Cash market definition
A cash market is a marketplace where securities are immediately paid for and delivered at the point of sale. For example, a stock exchange is classed as a cash market – because investors receive their shares as soon as they have paid for them.
Cash markets are also called spot markets, because the transactions get settled on the spot. They differ from futures markets, where buyers pay for the right to receive goods at a specific future date.
Cash market transactions may take place on exchanges like stock markets or via over-the-counter (OTC) methods.
Regulated exchanges offer institutional and structured protection against counterparty risks. OTC markets, on the other hand, allow the parties involved to customise their contracts.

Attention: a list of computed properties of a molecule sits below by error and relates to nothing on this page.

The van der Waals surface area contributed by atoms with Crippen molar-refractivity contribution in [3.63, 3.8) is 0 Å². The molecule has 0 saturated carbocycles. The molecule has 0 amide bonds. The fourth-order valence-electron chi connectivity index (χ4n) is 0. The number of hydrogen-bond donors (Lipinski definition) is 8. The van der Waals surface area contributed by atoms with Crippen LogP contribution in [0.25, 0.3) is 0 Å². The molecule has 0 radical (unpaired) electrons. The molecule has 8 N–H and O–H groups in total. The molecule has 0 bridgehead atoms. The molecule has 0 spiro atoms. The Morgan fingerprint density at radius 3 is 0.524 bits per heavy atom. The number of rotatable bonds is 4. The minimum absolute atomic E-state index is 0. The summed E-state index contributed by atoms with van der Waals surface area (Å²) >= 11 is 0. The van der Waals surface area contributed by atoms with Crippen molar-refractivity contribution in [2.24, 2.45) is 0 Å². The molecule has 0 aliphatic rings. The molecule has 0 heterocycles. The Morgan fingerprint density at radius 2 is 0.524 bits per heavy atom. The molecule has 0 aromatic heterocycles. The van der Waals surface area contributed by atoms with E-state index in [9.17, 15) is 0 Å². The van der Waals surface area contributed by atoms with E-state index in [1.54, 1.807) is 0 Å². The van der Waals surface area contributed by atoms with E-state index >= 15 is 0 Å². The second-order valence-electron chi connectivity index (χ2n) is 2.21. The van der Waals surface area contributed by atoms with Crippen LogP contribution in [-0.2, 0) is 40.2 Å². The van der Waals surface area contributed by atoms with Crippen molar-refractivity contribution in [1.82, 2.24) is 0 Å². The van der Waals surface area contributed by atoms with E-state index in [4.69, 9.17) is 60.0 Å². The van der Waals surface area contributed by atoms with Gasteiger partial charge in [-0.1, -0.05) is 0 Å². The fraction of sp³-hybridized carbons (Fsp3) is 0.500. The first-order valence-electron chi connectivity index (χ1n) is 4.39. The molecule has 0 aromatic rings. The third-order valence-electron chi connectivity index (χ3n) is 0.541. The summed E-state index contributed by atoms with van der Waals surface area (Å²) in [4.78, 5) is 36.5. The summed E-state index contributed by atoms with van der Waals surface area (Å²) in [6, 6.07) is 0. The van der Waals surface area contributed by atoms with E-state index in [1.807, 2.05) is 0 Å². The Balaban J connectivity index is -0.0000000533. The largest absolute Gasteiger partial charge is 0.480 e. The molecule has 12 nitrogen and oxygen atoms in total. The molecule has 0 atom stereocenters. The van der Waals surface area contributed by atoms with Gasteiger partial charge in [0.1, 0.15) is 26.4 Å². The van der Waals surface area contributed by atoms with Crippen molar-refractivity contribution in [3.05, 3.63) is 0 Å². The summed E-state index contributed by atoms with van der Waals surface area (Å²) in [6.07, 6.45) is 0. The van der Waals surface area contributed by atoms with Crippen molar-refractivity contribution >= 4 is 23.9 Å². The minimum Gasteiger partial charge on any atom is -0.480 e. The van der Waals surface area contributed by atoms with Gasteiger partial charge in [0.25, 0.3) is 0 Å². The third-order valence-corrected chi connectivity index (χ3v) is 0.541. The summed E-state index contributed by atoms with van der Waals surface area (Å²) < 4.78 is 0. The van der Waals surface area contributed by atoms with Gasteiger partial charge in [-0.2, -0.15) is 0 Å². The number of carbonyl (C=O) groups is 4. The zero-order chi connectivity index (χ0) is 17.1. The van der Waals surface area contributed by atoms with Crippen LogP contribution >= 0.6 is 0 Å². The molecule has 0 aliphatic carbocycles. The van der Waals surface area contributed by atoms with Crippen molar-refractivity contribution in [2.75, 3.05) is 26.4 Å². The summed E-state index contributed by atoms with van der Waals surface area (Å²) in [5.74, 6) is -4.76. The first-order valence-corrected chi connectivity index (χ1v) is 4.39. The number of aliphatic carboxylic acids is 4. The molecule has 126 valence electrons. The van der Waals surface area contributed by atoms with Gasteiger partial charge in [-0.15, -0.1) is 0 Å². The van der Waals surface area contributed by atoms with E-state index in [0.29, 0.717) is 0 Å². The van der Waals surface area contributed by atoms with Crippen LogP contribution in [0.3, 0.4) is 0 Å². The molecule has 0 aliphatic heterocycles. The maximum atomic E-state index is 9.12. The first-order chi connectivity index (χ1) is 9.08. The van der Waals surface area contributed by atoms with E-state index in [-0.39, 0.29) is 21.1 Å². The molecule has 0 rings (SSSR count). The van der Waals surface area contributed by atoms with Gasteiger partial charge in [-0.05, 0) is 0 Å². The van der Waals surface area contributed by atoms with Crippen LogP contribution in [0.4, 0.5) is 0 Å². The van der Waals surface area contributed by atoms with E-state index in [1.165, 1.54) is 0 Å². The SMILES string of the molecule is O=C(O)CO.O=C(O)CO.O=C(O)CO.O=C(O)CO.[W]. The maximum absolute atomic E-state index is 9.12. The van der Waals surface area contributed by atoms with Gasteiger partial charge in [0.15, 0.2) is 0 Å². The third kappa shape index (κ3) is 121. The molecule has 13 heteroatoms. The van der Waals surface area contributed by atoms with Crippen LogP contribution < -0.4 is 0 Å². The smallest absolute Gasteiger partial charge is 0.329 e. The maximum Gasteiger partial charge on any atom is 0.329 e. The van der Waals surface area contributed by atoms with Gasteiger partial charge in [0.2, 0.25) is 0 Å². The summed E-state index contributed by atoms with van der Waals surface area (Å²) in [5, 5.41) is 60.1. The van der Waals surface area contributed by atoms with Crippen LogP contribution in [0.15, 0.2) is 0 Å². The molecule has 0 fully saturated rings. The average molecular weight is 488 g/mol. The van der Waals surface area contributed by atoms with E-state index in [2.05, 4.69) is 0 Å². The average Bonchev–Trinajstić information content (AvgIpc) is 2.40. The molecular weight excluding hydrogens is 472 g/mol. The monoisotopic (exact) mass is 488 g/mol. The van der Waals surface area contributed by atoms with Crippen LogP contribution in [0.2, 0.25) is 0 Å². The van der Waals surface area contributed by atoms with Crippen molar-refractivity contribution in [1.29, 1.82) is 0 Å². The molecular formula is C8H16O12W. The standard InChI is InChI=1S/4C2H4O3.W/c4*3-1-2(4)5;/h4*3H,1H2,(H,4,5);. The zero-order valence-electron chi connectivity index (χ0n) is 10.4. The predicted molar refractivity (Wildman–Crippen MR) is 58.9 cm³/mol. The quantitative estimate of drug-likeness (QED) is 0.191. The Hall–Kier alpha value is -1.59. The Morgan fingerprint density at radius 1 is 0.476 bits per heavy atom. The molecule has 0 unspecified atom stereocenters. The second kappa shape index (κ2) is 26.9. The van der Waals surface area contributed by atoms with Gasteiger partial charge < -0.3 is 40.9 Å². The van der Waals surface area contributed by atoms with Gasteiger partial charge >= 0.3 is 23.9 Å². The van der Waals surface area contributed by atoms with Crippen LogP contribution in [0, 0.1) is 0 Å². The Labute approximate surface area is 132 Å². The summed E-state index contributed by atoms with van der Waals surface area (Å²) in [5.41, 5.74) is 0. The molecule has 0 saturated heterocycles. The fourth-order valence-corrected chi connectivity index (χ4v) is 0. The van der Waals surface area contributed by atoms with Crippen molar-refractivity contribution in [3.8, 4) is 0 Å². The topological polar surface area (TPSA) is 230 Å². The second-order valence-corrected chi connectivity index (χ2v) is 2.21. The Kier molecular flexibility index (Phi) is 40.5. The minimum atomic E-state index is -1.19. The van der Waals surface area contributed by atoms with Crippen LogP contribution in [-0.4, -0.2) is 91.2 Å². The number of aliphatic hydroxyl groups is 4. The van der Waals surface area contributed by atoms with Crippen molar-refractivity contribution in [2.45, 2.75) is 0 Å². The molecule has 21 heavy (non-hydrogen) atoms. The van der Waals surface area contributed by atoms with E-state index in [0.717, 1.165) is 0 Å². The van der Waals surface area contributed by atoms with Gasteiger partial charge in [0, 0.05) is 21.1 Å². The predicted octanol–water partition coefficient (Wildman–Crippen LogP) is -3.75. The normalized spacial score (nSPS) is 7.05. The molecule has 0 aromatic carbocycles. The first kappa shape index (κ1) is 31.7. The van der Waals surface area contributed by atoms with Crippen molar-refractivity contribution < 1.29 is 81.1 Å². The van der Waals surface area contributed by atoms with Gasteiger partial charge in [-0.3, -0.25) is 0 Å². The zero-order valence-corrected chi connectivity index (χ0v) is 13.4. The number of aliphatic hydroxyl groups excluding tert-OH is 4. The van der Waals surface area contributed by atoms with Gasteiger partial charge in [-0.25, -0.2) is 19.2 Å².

What is the difference between cash and futures markets?
A cash market is where financial instruments get traded and where, for example, the delivery of stock/shares occurs. The total amount of the transaction value must be paid in cash when buying the shares.
In contrast, a futures market is where only futures contracts are bought and sold on agreed dates in the future and at predefined prices.
Trading in futures doesn’t involve owning shares, and no delivery occurs as the contract expires on the expiration date.
Traders can trade on margin with futures, and they don’t have to pay cash at the point of sale. With futures contracts, settlement takes place on a contract’s expiration date.
Futures contracts don’t have dividend pay-outs, and they’re used more for hedging, speculation or arbitrage purposes, unlike buying shares for investment reasons.